Ames: Iceland’s win over England. It doesn’t matter that England were atrocious; this was a remarkable night with joyful scenes at the end and it should show teams everywhere that, with the right attitude and application, anything is possible.

 Delaney: Almost the entire Portuguese squad running onto the pitch when Eder scored in the final. It was just pure, unfiltered joy and obviously filled with even more meaning because of what will become the tournament’s most famous moment: Ronaldo’s injury.

 Hunter: The Ronaldo-Joao Moutinho interaction before Portugal’s penalty shootout vs. Poland and Ronaldo’s reactions to the stress. Their tournament swung right there, before a spot kick was even taken. It was stark evidence of team spirit, unity and a new “Cristiano the true leader” persona. Great theatre.


Marcotti: Antoine Griezmann. Poor in the opening game and in the final, but outstanding in between. Without him, France would have watched the final on TV — simple as that.

 Macintosh: A very tough call; there was no standout contender. But Pepe’s performance in the final might just nudge him into pole position.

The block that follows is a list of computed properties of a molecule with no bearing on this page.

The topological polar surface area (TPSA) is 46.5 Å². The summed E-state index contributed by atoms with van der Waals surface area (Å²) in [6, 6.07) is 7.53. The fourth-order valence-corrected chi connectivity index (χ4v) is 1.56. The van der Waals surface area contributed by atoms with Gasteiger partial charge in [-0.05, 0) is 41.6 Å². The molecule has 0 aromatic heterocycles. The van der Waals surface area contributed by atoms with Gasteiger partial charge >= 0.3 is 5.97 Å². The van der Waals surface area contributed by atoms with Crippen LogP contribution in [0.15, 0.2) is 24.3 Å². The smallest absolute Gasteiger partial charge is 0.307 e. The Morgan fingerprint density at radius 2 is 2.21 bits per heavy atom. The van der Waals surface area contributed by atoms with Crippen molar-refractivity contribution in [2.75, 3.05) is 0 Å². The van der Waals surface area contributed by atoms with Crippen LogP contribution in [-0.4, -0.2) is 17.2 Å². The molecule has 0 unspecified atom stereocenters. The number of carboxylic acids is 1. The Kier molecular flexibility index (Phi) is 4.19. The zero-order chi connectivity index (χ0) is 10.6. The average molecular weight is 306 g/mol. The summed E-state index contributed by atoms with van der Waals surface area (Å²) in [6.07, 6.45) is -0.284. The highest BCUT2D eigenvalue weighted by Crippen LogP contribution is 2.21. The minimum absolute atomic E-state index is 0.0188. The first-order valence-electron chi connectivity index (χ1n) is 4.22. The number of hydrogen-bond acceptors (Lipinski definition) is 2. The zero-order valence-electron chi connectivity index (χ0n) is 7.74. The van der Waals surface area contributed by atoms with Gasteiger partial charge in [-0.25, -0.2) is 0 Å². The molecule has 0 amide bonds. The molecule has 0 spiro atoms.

Jones: He was a disappointment in the final, perhaps, but Griezmann’s run over the length of the tournament and his singular performance against Germany in particular, still earn him the nod.

Honigstein: Griezmann. It didn’t quite work out for him in the final, but his goals and consistently threatening performances marked him out in a competition defined by misfiring forwards.

 Laurens: Griezmann. Considering he had already played 63 games this season before the Euros began, the guy is a superhero to have done what he did. No one has ever scored six goals in this competition apart from Michel Platini (and now Griezmann), and “GR7” deserves a lot of credit even if his final display was disappointing.

 Brewin: Griezmann has been the star of the show but, for a player playing his position at a level higher than anyone else, it has to be Leonardo Bonucci. He reminded that nobody does defending better than the Italians.